Consumers offered the choice between “pay for your content” and “get the same content FREE!” will choose the free option without knowing why it’s free.

Now, the second part of your assertions that is wrong is this:

“. In fact, having more open set top boxes not ensconced by the cable industry’s walled garden approach will present consumers with access to more legitimate streaming content sources than ever before. That’s what the cable industry is actually worried about. “

Legitimate streaming source (ie, paid membership / pay per view) is not a negative for them. When you consider that many of the big cable / sat players are also the content producers and profit from these arrangements, the negative factor isn’t there as you suggest. Legal streaming as a source doesn’t worry anyone, it’s in fact a good mix of the business model that allows people to act like they cut the cord, pay more for higher speed internet access. and then pay monthly fees to access the content anyway.

The real issue is putting questionable or even totally illegal sources on an equal footing and equal appearance to the legal offering.

Imagine (for smokers) if your local store had two displays, one with the brand you smoke for sale with taxes paid and all the rest, and next to it a similar untaxed version (perhaps made with floor sweepings instead) for half the price. Unless explained, the consummer is likely to choose the cheaper option, unless they are clearly aware. Equal footing means equal product as far as the consumer can tell.

The proof? 12 million plus people have signed up for Hulu. The “cut the cord” by paying the man more directly. The owners overall aren’t displeased.

Anonymous Coward says:

Re: illegal sources on an equal footing and equal appearance to the legal offering

At what point did the carrier gain the authority or capability to distinguish for the consumer what is or isn’t illegal content?

Regardless of how you implement any such policy, to do so would mean that the carrier would have to evaluate (surveille) ALL content going to the CPE. Otherwise how would they tell whether it was illegal or not?

Copyright does not trump the 4th amendment. Endowing the carrier with any such regulatory authority either actively, or through neglect is/has granted them agency of state.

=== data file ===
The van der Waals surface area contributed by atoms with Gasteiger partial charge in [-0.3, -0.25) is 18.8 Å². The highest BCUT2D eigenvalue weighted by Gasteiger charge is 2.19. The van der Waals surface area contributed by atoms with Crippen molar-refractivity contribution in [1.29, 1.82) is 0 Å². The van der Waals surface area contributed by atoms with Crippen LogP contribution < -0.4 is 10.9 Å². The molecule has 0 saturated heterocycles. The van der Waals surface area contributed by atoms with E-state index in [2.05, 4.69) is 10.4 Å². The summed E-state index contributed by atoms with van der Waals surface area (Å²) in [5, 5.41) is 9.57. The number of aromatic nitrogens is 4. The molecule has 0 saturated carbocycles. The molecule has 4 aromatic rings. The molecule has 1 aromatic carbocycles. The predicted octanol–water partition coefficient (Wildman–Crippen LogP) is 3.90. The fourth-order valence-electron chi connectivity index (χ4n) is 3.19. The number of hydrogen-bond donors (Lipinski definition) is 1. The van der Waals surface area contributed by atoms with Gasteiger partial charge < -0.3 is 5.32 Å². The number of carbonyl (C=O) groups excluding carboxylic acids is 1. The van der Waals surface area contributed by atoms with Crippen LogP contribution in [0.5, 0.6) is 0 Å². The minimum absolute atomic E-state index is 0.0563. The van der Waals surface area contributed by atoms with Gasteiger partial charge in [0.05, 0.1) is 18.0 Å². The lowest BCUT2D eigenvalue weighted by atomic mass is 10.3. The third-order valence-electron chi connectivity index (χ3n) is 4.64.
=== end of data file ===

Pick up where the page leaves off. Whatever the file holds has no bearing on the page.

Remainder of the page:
While some companies have implemented minimalist approaches to DMCA, others have regarded all speech on their wires as their own property rather than the property of the original composer.

The only difference between line rate sampling of HTTP for marketing profiles, and copying the actual web pages themselves and having a human being create the profile is the amount of RAM and labor required.

Technically each transmission from router to router is a copy/delete cycle. So sampling at line rate, IS making a copy. The whole network is one big copy machine. The fact that it is a copy/delete cycle is ignored by everyone but the IOS developers because it is logically irrelevant when acting solely as a carrier. But they aren’t acting SOLELY as carriers anymore!

So apparently it is the time to put away the assumption that a datagram is a transmission rather than a copy. YES, the act of switching datagrams IS copying. Which means that ALL carriers are creating unlicensed copies of copyrighted content owned by companies they do not know, and have no business with, and are doing it for profit. That is by definition infringement. And yes, technically, it makes all backbone Internet networks criminal enterprises.

From there, the only question is: “What terms the content owner authorizes the carrier to copy that data?”

This question was ignored legally in the original protocol designs out of practicality and consideration for transmission overhead. Now it is ignored to facilitate the commission of corporate crimes, en-mass, for profit.

This is a failure of both the IETF and the various lawmaking bodies. It has been 20 years. There has still been no integration of transmission protocol and the UCC. The Cable Cabal has taken advantage of that, and assumed a position of tyranny atop the good graces of millions of collaborating productive people. It is getting progressively more intrusive, and people are getting pissed off.

So the Cable Cabal commits copyright infringement billions of times a day, and we are supposed to give a shit about THEIR copy protection schemes?

Maybe fix THAT first?